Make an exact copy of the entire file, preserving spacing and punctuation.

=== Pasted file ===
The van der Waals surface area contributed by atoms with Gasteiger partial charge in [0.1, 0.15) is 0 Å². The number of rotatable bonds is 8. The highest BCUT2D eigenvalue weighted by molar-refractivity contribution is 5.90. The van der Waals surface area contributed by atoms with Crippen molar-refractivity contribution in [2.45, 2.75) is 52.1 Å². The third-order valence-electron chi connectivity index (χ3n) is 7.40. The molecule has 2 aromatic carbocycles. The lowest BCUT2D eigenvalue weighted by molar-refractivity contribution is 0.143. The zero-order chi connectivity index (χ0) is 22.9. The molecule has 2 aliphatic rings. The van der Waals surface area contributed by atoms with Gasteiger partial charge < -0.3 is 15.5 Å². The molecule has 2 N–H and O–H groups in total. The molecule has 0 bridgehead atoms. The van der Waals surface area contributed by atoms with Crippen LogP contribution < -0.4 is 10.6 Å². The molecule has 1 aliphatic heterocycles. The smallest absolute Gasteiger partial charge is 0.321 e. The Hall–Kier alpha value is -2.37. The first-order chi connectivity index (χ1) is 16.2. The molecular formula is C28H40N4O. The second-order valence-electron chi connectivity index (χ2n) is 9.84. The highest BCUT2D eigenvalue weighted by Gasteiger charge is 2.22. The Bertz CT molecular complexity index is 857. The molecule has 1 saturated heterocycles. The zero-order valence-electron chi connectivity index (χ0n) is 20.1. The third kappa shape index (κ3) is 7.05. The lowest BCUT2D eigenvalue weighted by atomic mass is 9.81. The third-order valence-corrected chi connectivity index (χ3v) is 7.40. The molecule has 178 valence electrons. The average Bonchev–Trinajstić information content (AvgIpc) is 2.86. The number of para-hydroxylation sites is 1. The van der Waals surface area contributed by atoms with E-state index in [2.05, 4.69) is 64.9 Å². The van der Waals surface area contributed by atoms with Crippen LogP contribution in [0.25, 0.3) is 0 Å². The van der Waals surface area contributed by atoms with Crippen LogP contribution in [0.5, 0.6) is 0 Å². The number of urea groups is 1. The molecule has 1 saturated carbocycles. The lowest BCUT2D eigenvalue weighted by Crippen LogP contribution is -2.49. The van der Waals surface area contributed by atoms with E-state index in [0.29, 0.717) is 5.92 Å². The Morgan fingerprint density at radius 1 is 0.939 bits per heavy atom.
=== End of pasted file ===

The van der Waals surface area contributed by atoms with Gasteiger partial charge in [0.1, 0.15) is 0 Å². The number of rotatable bonds is 8. The highest BCUT2D eigenvalue weighted by molar-refractivity contribution is 5.90. The van der Waals surface area contributed by atoms with Crippen molar-refractivity contribution in [2.45, 2.75) is 52.1 Å². The third-order valence-electron chi connectivity index (χ3n) is 7.40. The molecule has 2 aromatic carbocycles. The lowest BCUT2D eigenvalue weighted by molar-refractivity contribution is 0.143. The zero-order chi connectivity index (χ0) is 22.9. The molecule has 2 aliphatic rings. The van der Waals surface area contributed by atoms with Gasteiger partial charge < -0.3 is 15.5 Å². The molecule has 2 N–H and O–H groups in total. The molecule has 0 bridgehead atoms. The van der Waals surface area contributed by atoms with Crippen LogP contribution < -0.4 is 10.6 Å². The molecule has 1 aliphatic heterocycles. The smallest absolute Gasteiger partial charge is 0.321 e. The Hall–Kier alpha value is -2.37. The first-order chi connectivity index (χ1) is 16.2. The molecular formula is C28H40N4O. The second-order valence-electron chi connectivity index (χ2n) is 9.84. The highest BCUT2D eigenvalue weighted by Gasteiger charge is 2.22. The Bertz CT molecular complexity index is 857. The molecule has 1 saturated heterocycles. The zero-order valence-electron chi connectivity index (χ0n) is 20.1. The third kappa shape index (κ3) is 7.05. The lowest BCUT2D eigenvalue weighted by atomic mass is 9.81. The third-order valence-corrected chi connectivity index (χ3v) is 7.40. The molecule has 178 valence electrons. The average Bonchev–Trinajstić information content (AvgIpc) is 2.86. The number of para-hydroxylation sites is 1. The van der Waals surface area contributed by atoms with E-state index in [2.05, 4.69) is 64.9 Å². The van der Waals surface area contributed by atoms with Crippen LogP contribution in [0.25, 0.3) is 0 Å². The van der Waals surface area contributed by atoms with Crippen LogP contribution in [0.5, 0.6) is 0 Å². The number of urea groups is 1. The molecule has 1 saturated carbocycles. The lowest BCUT2D eigenvalue weighted by Crippen LogP contribution is -2.49. The van der Waals surface area contributed by atoms with E-state index in [0.29, 0.717) is 5.92 Å². The Morgan fingerprint density at radius 1 is 0.939 bits per heavy atom.